New Book Examines How Public Policy Becomes War

Tuesday, May 7, 2019
Hoover Institution, Stanford University

America’s political leaders no longer deliberate over the best policy solutions but instead seek victory in political battles and wars, all at a great cost to the nation, says Hoover Institution research fellow David Davenport.

In their new Hoover Institution Press book, How Public Policy Became War, Davenport and coauthor Gordon Lloyd advocate for a re-examination of politically destructive approaches to American governance, suggesting a return to the much more deliberative vision of the Founding Fathers.

Davenport is a Hoover research fellow specializing in international law and treaties, constitutional federalism, and American politics and law, and the former president of Pepperdine University (1985–2000). Lloyd is a senior fellow at the Ashbrook Center and the Dockson Professor Emeritus of Public Policy at Pepperdine University.

As a response to the Great Depression and an expression of executive power, president Franklin Roosevelt’s New Deal is widely understood as a turning point in American history. In their new book, Davenport and Lloyd go even further, calling the New Deal “America’s French Revolution,” which refashioned American government and public policy in ways that have grown to epic proportions today.

Roosevelt’s decisions of 1933 were truly revolutionary, Davenport and Lloyd note. They reset the balance of power away from Congress and the states toward a strong executive branch. They shifted the federal government away from the founders’ vision of deliberation and moderation toward war and action. Succeeding presidents seized on the language of war to exert their will and extend their power into matters previously thought to be the province of Congress or state and local governments. Having learned that a sense of crisis is helpful in moving forward a domestic agenda, modern-day presidents have declared war on a variety of problems, from poverty and drugs to crime and terror.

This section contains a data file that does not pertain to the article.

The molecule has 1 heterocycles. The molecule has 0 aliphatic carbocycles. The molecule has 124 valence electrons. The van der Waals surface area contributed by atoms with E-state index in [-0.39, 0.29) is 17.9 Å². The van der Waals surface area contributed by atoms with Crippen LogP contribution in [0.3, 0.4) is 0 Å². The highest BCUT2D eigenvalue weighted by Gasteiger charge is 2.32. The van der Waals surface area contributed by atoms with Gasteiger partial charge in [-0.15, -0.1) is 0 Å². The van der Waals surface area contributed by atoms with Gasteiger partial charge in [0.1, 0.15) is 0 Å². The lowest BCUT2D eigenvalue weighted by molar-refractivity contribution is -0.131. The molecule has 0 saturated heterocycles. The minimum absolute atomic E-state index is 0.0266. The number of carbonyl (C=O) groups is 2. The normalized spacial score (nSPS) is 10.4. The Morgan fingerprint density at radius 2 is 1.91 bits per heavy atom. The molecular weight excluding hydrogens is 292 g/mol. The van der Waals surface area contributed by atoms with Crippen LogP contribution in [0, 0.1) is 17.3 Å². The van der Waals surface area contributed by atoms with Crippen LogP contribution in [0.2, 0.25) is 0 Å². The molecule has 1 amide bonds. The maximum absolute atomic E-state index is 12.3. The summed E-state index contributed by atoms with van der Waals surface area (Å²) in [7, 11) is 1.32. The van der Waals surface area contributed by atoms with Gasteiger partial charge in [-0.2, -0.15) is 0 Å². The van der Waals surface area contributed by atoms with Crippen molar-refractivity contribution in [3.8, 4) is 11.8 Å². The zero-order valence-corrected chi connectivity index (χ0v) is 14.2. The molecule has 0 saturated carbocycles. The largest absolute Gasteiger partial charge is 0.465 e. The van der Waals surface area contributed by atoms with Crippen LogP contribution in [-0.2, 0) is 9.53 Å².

Exploring the consequences of these ill-defined (and never-ending) wars, How Public Policy Became War calls for a new approach – “If we are constantly at war,” the authors write, “America becomes a nation under siege.”

Davenport has coauthored two other Hoover Press books with Gordon Lloyd: Rugged Individualism: Dead or Alive? (2017), and The New Deal and Modern American Conservatism: A Defining Rivalry (2013). 


MEDIA CONTACTS:

Clifton B. Parker, Hoover Institution: (650) 498-5204, cbparker [at] stanford.edu